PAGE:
Ziada discounts the defendants’ argument that the Israeli legal system provides access to court for Palestinians. He argues that the existence of various legal provisions that are available to Palestinian claimants in theory, as asserted by the defendants, is in fact negated in practice for by a suite of legislative and practical impediments including the following: (i) a specific provision of Israeli civil law precludes liability for persons living in ‘enemy territory’ (whereas Gaza has been designated as enemy territory); (ii) the so called ‘wartime action exception’ renders a wide range of military actions immune from civil claims (whereas there is no question that the bombing of the residential building happened was a wartime action; (iii) Israel’s evidence requirements generally disadvantage Palestinian plaintiffs due to the impossibility of showing up at the required location in Israel, with the right documentation, within the time allowed. The claimant points out that he and his witnesses have been refused permission to enter Israel. Ziada argues that the Israeli legal system is inherently discriminatory towards Palestinians and that Palestinians effectively do not have access to fair and impartial civil or criminal legal proceedings before Israeli courts. He urges the court to be attentive to the fact that individual instances of Israeli courts treating Palestinian claims with due concern for fairness, notwithstanding existing security risks, as posited by the defendants, do not set aside the underlying situation in which Israel regards and treats the Palestinian occupants of Gaza (and the occupied West Bank) as its enemies, and structurally supresses and discriminates against them. This applies equally to its legal system. Ziada posits that the general nature of Israel’s regulation of the daily lives of Palestinians in both the West Bank and Gaza are well known. As a result, Ziada submits that he has no access to justice in Israeli courts.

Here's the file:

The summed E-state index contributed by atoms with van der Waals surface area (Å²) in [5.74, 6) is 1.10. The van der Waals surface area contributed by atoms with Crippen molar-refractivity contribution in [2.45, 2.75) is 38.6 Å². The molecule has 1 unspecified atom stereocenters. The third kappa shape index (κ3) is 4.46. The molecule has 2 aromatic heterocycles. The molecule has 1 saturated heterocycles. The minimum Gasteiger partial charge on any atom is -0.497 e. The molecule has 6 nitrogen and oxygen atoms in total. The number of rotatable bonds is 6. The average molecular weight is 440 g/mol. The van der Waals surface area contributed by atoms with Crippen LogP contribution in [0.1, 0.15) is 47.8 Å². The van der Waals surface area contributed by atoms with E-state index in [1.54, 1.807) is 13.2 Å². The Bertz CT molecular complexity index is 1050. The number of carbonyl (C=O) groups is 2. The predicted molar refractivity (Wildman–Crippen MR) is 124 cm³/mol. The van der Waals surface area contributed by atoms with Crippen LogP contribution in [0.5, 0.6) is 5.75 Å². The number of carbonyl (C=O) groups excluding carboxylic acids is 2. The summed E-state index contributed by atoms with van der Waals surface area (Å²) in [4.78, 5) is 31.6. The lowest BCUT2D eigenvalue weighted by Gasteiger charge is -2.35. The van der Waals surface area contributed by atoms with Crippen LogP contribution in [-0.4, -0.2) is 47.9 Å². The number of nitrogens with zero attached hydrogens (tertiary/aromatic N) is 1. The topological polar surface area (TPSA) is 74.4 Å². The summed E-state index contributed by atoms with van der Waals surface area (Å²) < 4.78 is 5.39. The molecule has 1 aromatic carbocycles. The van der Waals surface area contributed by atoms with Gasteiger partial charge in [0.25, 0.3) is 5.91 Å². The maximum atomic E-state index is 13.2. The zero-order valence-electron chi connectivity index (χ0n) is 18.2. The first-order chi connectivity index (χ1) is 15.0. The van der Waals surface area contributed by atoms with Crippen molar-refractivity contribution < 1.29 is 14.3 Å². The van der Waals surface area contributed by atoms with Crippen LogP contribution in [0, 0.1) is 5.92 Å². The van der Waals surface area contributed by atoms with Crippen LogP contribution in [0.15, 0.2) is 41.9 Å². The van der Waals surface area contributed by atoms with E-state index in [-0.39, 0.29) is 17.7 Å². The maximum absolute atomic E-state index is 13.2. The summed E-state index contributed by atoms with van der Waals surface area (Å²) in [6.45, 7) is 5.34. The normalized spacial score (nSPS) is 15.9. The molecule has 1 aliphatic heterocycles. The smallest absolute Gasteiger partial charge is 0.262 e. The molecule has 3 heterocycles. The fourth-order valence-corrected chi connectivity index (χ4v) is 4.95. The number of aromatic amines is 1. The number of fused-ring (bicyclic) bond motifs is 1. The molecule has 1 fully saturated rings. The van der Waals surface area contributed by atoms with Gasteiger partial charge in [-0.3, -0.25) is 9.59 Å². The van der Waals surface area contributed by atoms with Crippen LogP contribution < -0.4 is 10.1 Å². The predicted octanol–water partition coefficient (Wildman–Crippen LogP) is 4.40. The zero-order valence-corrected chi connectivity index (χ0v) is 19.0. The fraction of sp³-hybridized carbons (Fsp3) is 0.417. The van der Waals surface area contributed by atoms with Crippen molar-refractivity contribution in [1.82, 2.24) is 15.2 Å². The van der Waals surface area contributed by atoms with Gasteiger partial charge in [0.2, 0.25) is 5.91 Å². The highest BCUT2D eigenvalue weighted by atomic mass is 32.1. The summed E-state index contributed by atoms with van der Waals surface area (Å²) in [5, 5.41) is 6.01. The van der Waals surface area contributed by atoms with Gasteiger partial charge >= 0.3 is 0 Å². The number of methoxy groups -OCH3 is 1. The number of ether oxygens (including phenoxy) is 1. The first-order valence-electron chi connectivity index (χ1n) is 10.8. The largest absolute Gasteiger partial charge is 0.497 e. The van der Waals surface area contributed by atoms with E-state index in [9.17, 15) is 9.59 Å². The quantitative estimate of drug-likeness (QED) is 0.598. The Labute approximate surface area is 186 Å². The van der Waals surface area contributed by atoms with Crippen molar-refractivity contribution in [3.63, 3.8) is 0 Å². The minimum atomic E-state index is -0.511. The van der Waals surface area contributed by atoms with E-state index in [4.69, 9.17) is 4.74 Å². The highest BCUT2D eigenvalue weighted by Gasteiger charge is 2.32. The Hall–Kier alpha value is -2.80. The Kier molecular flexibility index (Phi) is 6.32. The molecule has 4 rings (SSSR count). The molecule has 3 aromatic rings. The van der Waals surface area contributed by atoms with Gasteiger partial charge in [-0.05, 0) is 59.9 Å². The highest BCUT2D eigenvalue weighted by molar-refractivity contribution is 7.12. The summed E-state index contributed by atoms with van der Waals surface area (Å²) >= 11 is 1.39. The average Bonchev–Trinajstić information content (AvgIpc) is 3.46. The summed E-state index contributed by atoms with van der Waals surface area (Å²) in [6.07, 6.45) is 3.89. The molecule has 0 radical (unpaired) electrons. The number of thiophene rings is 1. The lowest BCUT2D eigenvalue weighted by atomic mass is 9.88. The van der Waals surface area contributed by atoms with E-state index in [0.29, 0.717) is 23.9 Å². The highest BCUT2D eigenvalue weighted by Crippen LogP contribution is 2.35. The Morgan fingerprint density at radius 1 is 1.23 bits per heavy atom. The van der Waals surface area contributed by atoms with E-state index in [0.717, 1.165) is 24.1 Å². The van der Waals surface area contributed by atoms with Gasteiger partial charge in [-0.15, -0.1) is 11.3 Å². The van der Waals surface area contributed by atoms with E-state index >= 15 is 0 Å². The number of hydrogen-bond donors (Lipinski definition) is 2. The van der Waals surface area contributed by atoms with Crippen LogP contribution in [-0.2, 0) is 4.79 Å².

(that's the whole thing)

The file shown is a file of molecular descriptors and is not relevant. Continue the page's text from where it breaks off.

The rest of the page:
In support of his claim, Ziada has submitted a Expert Legal Opinion on the legal status and the practice of Israeli courts with respect to civil claims brought by Palestinian claimants, particularly residents of the Gaza Strip, for damages caused by actions of the Israeli military and/or security forces. Its author, Hussein Abu Hussein was the first lawyer in Israel to bring tort cases to the Israeli courts, in the name of residents of the Occupied Palestinian Territories and the Gaza Strip against the Israeli army, on the basis of unlawful use of power by the Israeli authorities, against the Palestinians.
This Expert Legal Opinion describes and analyses the legal status and practice of Israeli courts with respect to civil claims brought by Palestinians, particularly residents of the Gaza Strip, for damages caused by actions of the Israeli military and/or security forces. It was submitted by Ismail Ziada in support of his civil suit against Israel’s former military commanders Benjamin Gantz and Amir Eshel.
Since Israeli military orders issued in 1967 preclude Palestinian courts from considering disputes where one party is Israeli, Palestinians who suffered such damages, have sought remedies before Israeli courts. This involves many practical difficulties for Palestinian claimants, such as cultural differences and language barriers, as well as legal ones. Due tothe high number of Palestinians filing action in Israeli courts as a result of the outbreak of the Second Intifada in 2000, the Israeli parliament has amended Israel’s Civil Tort Act (Liability of the State) – 1952 (CTA) several times, each amendment further impinging on the right to access to justice for Palestinians. In 2000 Amendment No. 4 to the CTA was adopted, placing procedural and substantive obstacles to making claims. Its section 5a, among others, reduces the period for notifying the Ministry of Defence of the damages that were suffered to 60 days. But even more significantly, it introduced a definition for the term ‘wartime action’ which gives the Israel immunity from civil liability claims.